The first step I've taken is to install
Tor and Tor Button. In combination, they allow you to move your Firefox internet traffic through the Tor network, which, in simple terms, passes your traffic through a number of third parties, so at no point does anybody in the middle know who both the recipient and the sender are. There is a trade-off, in that it slows down the connection speed, but it is easy to turn off if needed and for websites without too much multimedia content, I've found the speed tolerable.

E-mail presents a separate problem. I already encrypt my e-mail using
GNUPG when possible, which keeps the contents of the e-mail hidden, but it does nothing to conceal who you are sending the e-mail to. There are ways of making a desktop e-mail client more secure, but it's difficult not to leak some data, such as who your e-mail provider is. The solution I've gone for is to use webmail filtered through Tor. For encryption, the FireGPG add on for Firefox performs GNUPG encryption in the browser. An important security consideration now is using an e-mail provider you trust not to leak your information, ideally located in a more privacy friendly jurisdiction than the UK. There's possibly also some value in using an e-mail address that doesn't contain any identifying information, like your name, so it's less easily tracked back to you, because once the e-mail has left your provider, the privacy of the data depends on the steps taken by the person you're sending it to.

No system of privacy protection is ever going to be perfect, but I'm fairly confident that the steps I've taken should make it much less likely that my data will fall into the wrong hands.

05 January 2009

Patent Value Taxation

As I've said previously, I dislike the patent system. Patents are a government granted monopoly, which is something I instinctively dislike. The principle of giving a temporary monopoly to inventors to encourage innovation and the publication of their inventions, thus allowing everybody to benefit from innovation in the process, has some merit in theory, but in practice, innovation seems to occur irrespective of whether or not the innovation is patentable. The current system acts more as a protectionist racket, allowing corporations to patent trivial developments in order to block competition. It also stiffles innovation in many circumstances, as it makes it difficult to create new inventions which rely on other patented inventions, particularly if there are a number of them held by different people. On that basis, I'd like to see the whole system abolished.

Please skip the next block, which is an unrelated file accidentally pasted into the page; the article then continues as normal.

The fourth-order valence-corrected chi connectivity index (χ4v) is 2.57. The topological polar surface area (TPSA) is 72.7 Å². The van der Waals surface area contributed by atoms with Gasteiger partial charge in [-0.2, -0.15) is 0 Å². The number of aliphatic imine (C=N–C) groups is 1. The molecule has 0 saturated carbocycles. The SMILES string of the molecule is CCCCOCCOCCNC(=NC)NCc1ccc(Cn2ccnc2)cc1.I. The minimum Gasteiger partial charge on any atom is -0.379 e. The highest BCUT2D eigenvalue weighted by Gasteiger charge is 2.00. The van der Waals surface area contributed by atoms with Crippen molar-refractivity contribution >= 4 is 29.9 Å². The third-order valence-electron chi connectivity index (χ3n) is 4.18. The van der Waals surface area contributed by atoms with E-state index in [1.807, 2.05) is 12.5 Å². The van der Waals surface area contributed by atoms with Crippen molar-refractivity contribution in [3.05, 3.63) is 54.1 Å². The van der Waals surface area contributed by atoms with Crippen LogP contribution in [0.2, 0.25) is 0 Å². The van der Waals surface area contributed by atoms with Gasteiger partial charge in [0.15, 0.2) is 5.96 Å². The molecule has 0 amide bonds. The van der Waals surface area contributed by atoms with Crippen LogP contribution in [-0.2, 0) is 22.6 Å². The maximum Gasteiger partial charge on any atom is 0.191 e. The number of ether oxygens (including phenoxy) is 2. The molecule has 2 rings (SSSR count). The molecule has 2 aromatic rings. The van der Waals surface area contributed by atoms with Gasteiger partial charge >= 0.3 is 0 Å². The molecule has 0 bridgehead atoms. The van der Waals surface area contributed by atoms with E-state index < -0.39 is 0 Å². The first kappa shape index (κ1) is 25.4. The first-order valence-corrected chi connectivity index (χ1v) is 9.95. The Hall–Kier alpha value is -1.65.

Realistically, I don't envisage that happening any time soon, given the lobbying power of beneficiaries of the system, so I would suggest another approach in the shorter term; if a similar system to self-assessed land value tax were used, it would enable inventors to retain an income stream, but it would capture for the public purse a proportion of the value created by the government granted monopoly, it would discourage frivolous patenting and it would bring inventions out of patent if they became commercially non-viable.

Here's how I would envisage the system working: At the point of filing the patent, the registrant would be required to specify how much they value the patent at. Throughout the (currently 20 year) period of the patent, the holder would be required to pay, say, 5% of that amount per annum, possibly with a small grace period at the start to allow the inventor to market his invention. The patent valuation would be publicly available and anybody prepared to meet that valuation could buy the patent from the holder. The holder could revalue the patent upward (but never downward) at any time, with the holder then paying 5% of the new valuation. If, at any point, the holder felt that the value of the patent had fallen such that it was not worth paying the 5%, they would be free to cancel the patent, with the invention falling into the public domain.

I would expect such a system to result in a major reduction in the number of patents filed and in many cases, a shortening of the length of patents, which would enable the public to benefit from freely available innovations more quickly and would free inventors to build on a larger base of usable knowledge.